This is written from far-away Australia by an observer of Old Europe, someone with a taste for individual freedom and civic respect, which he acquired during his primary school days in the nearby Principality of Liechtenstein. And I feel these days sorry for the Swiss.
The Swiss were able to defend their freedom against tyrants, from the early Habsburgs to “Kaiser Adolf”. A resolve to stand up for their sovereignty was coupled with moral, economic and military strengths. Over the centuries, they have thus been able to develop their unique civic culture without excessive outside interference, except Bonaparte’s; and after Bony’s inglorious demise, they soon became their own self-responsible masters again. In the final analysis, this capacity was – in my opinion – based on the understanding that freedom and prosperity depend on people’s hearts, minds and customs, rather than on institutions which are decreed from the top down by governments and reliance on politico-bureaucratic elites. The Swiss have been world-class practitioners of what Edmund Burke called ‘human heart-based” government.
What matters most in this context are trusted private property rights, the freedom to use them within the rule of law, individuality tempered by compromise and mutual, benevolent respect, as well as small, rule-bound, decentralised government. The long-term success of this moral-political design answers the question: “Why Switzerland?”
Alas, the Swiss are now facing a more pernicious enemy to their traditional way of life, the collectivist bacillus emanating from welfare states. The Swiss are now surrounded by post-industrial bankrupt welfare states, for whose industrial and political elites the Helvetic Federation is an intolerable challenge and provocation. The cartel of high-taxing governments (aka G-20) cannot tolerate Swiss competition in tax policy and the quality of government services. Nor can foreign governments tolerate Swiss quality competition in the protection of banking assets. So, they threaten to “send in the cavalry” against the gnomes of Zurich!
After all, no government can at the same time fulfill the traditional protective function and pursue growing ambitions of political redistribution. Massive redistribution by confiscation-plus-subsidy and interventionism can in particular not be achieved if highly taxed and overregulated citizens are able to escape to places like Zurich or Zug. Politicians in Brussels, Berlin or Washington and bureaucrats in the UN, the OECD and the EU therefore impose rules that oblige everyone to tax and overregulate. “Harmonisation” has become a political spin word within the cartel of governments who want to ensure that individual property and other rights are not too well protected. The Swiss are forced to comply, because Swiss living standards depend on trade with the other affluent nations. Sovereignty in shaping the economic and civil order is thus being progressively lost.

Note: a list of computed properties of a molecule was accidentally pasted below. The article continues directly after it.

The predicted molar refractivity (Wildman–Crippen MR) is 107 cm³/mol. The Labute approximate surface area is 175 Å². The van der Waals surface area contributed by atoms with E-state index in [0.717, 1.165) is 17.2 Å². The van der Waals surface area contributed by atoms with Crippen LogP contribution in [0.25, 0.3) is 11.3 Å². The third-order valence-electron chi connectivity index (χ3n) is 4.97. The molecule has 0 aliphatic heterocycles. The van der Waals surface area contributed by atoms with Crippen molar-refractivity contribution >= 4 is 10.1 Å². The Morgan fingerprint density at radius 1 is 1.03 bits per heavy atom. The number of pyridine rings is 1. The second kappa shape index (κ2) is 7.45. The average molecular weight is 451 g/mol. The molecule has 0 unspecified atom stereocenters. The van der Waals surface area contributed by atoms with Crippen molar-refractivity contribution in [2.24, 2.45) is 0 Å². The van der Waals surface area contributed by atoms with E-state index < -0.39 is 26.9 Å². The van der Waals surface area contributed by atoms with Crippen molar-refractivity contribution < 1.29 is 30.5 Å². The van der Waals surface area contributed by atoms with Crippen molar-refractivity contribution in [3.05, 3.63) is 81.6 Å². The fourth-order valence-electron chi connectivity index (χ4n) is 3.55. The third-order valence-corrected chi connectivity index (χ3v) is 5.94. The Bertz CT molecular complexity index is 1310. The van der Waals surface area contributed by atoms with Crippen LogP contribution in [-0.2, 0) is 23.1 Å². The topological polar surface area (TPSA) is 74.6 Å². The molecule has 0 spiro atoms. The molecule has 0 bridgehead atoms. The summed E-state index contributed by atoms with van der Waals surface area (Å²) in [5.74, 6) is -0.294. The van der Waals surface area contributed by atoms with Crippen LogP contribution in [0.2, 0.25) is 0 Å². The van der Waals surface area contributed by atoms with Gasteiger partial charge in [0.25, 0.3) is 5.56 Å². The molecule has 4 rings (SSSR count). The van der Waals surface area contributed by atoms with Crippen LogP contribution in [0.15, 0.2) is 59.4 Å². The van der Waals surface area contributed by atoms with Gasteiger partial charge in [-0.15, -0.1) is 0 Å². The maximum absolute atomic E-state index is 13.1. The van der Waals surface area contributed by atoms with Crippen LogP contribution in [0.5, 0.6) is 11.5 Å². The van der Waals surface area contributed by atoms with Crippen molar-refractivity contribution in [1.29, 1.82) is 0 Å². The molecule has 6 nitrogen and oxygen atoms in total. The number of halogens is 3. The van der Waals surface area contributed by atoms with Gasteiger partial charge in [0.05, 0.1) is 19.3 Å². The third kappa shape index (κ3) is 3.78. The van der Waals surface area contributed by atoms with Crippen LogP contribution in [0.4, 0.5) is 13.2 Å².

Other governments now demand reciprocity in the tax and regulatory (mal)treatment of the citizens. The Swiss are being accused of being selfish, when they try to trade freely by exploiting their superior institutions. They are no longer allowed to benefit from being attractive to well-to-do tax minimisers in other countries! In this discussion, it is conveniently overlooked that the artificial structures, which are imposed on the Swiss, only benefit the political elites of other countries, while the citizens of all countries of course benefit from free trade and capital exchange with Switzerland. So, the successful, traditional Swiss social model is now being made impossible. Moreover, many Swiss now have lost their will to stand up and fight, indeed many have caught the welfare/redistribution virus and submit meekly!
“Man kann halt nicht mehr in Freiheit leben, wenn es den bösen Nachbarn nicht gefällt…”
In an era in which the low-cost, instant transport of ideas has become possible, in which Amazon experiments with prompt book delivery by mini-helicopter, one is tempted to speculate about the possibility of relocating the Swiss model and those, who still cherish it, into a new, freer neighbourhood. After all, there are glorious mountains elsewhere, for example in New Zealand, and Australia has bigger snowfields than Switzerland…
That is of course not feasible. What is, however, feasible for people in far-away places is to study Swiss institutions and Swiss history. We can be inspired by this unique historic experiment, before it is being completely extinguished. We can all become a little bit more Swiss. In this way, we can help the Swiss resist the stranglehold of freedom-choking visible hands in the UN, OECD and EU.
“L’avenir de la Suisse devrait aussi être dans les coeurs de ses admirateurs, et les amis de la liberté dans le monde.”
The question therefore is not only: “Why Switzerland?”, but also: “Where Switzerland?”
Related articles in our series on “Why Switzerland?”:
Why Switzerland is a “special case” and cannot be a model for other states (Jonathan Steinberg/ University of Pennsylvania und Cambridge)
False Modesty (Richard W. Rahn/ Cato Institute and Institute for Global Economic Growth)
Those Swiss again! (Franz Schellhorn/ Agenda Austria)
The Swiss love for small things (Alberto Mingardi/ Istituto Bruno Leoni)
Warum der Schweizer Föderalismus besser ist als der deutsche (von Detmar Doering/Friedrich-Naumann-Stiftung für die Freiheit)
Darum Schweiz (Karen Horn/Humboldt-Universität Berlin und Friedrich A. von Hayek-Gesellschaft)
A Country in good working order (Razeen Sally, Lee Kuan Yew/ School of Public Policy, National University of Singapore)
Learning from Switzerland and Schwyz (Dr. Oliver Hartwich/Wellington think tank “The New Zealand Initiative“)